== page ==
It never came together. I was too distracted by the rain and the rumbling thunder. But I’ve got to note the shards, just so I can come back. The chain began with “Spare Parts: The Surgical Construction of Gender” by Marjorie Garber. She considers the word “make” in its gendered connotations. A self-made man, compared with making a woman— to make a man is to test him, to make a woman is to have intercourse. I was scratching my head. To “make a man out of him” can also mean to have intercourse— I think the distinction is forced. I think the real power is in the contrast of “making” as a testing of sexual limits, and “taking” as an expression of dominion in the same sexual context.

Then the comparison occurred again in Richard Bolton’s introduction to Contests of Meaning: Critical Histories of Photography. It contemplated “make” in the sense of making a photograph, compared to taking one. To express the sentiment of making implies the creation of an object, rather than stealing a view of one. Are photographs made or taken? Bolton’s article spins around this to land on a chord against “art for art’s sake”— for if art only makes, rather than participates in an interchange, a taking of the world in order to give it back with a point of view— it can have little practical impact. This made me think about the separation of rhetoric and poetics by Aristotle— art makes, rhetoric takes what is given in order to use it to advantage. Can they be separate? Is taking always an exercise of dominion?

Reading Paul de Man’s lecture on Benjamin’s “Task of the Translator,” he quotes Geoffrey Hartman’s thoughts on Benjamin’s paradoxical sense of history, a union of the rhetorical and the poetic, of hope and catastrophe:

This chiasmus of hope and catastrophe is what saves hope from being unmasked as only catastrophe: as an illusion or unsatisfied moment of desire that wrecks everything. The foundation of hope becomes remembrance; which confirms the function, as the duty of a historian and critic. To recall the past is a political act: a “recherche” that involves us with the usage of a peculiar power, images that may constrain us to identify with them, that claim the “weak messianic power” in us. These images, split off from their fixed location in history, undo concepts of homogeneous time, flash up into or reconstitute the present.

So it seems to me that those who take shelter in the idea of poesis, of making, ignore the true constitutive power of history. To take, in the sense of taking a photograph, is also to make history spiritual and present for us. To take is also to make, in the sense of testing assumptions of the present in the face of evidence from the past. The two words blur for me, and since power relations are defined entirely by context it cannot be said that to concentrate on taking photographs either subdues, rapes, or modifies the present. The reading of the past is outside the photographer’s hands, and resides in the viewer. I have always viewed working as a photographer as performing a real history, measured in fractions of a second, not as a rapist, harvesting the world for sinister purposes. Whether directed inward— as a personal history— or outward as a social one, photographs because of their position within time always constitute a history. Taking is making.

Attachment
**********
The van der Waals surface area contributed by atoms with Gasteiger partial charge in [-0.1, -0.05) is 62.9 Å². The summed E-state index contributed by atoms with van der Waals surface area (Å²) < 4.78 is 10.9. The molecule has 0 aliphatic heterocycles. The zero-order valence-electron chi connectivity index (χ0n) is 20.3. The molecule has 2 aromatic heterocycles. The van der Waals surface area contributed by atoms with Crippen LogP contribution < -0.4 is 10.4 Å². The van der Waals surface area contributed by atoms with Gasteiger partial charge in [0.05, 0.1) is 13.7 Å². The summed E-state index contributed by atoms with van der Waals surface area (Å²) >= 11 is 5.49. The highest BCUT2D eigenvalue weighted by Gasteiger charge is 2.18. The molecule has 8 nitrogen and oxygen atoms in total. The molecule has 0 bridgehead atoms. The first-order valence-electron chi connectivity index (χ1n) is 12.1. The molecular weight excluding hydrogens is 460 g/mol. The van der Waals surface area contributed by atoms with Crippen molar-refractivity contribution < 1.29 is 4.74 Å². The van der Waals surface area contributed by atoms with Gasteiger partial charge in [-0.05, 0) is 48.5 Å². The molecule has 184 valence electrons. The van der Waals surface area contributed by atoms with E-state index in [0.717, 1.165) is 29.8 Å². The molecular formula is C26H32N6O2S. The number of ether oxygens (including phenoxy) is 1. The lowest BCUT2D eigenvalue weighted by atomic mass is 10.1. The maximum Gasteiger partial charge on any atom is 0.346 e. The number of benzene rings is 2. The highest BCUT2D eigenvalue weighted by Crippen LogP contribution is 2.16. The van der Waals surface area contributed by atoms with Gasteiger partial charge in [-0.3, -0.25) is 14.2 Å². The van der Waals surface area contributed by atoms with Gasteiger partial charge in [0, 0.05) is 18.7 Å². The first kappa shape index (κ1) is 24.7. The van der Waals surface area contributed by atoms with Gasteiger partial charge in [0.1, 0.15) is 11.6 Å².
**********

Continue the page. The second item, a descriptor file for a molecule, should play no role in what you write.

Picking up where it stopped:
All histories always seem to carry with them a moral purpose. That’s why I wonder at the displacement of ethics from poesis, and the misreading of making as something disconnected from catastrophe. Is making just a test? Or is it intercourse with something larger outside ourselves? I’m still trying to figure out how to get this all together.




Teaching research writing has evolved for me in bizarre ways. Because it is an intro class that crosses many subject fields, it seems pointless to spend too much time on specific databases or tools. Communication isn’t only about tools; it’s about attitudes and strategies for dealing with other people’s attitudes. I make it up as I go along, but I thought I might write down some of what I’m doing now.

The first concept I try to explore is people’s feelings about genius. The majority always seem to agree with Harold Bloom’s attitude. There are some people who are just special— above the norm. More and more, I find this incompatible with the idea that “all men are created equal.” Equal is a valuation, as is genius, and valuing things quickly becomes complicated. What constitutes a genius? A shifting cultural celebration of some values over others. I can only fall back on one of the earliest definitions of genuis— similar to genii, it simply means spirit. Can one person have more spirit than another? I don’t think so. It’s just that some can express it better than others, and we find ourselves drawn to some spirits more others. Genius— like heroism— is a rhetorical concept.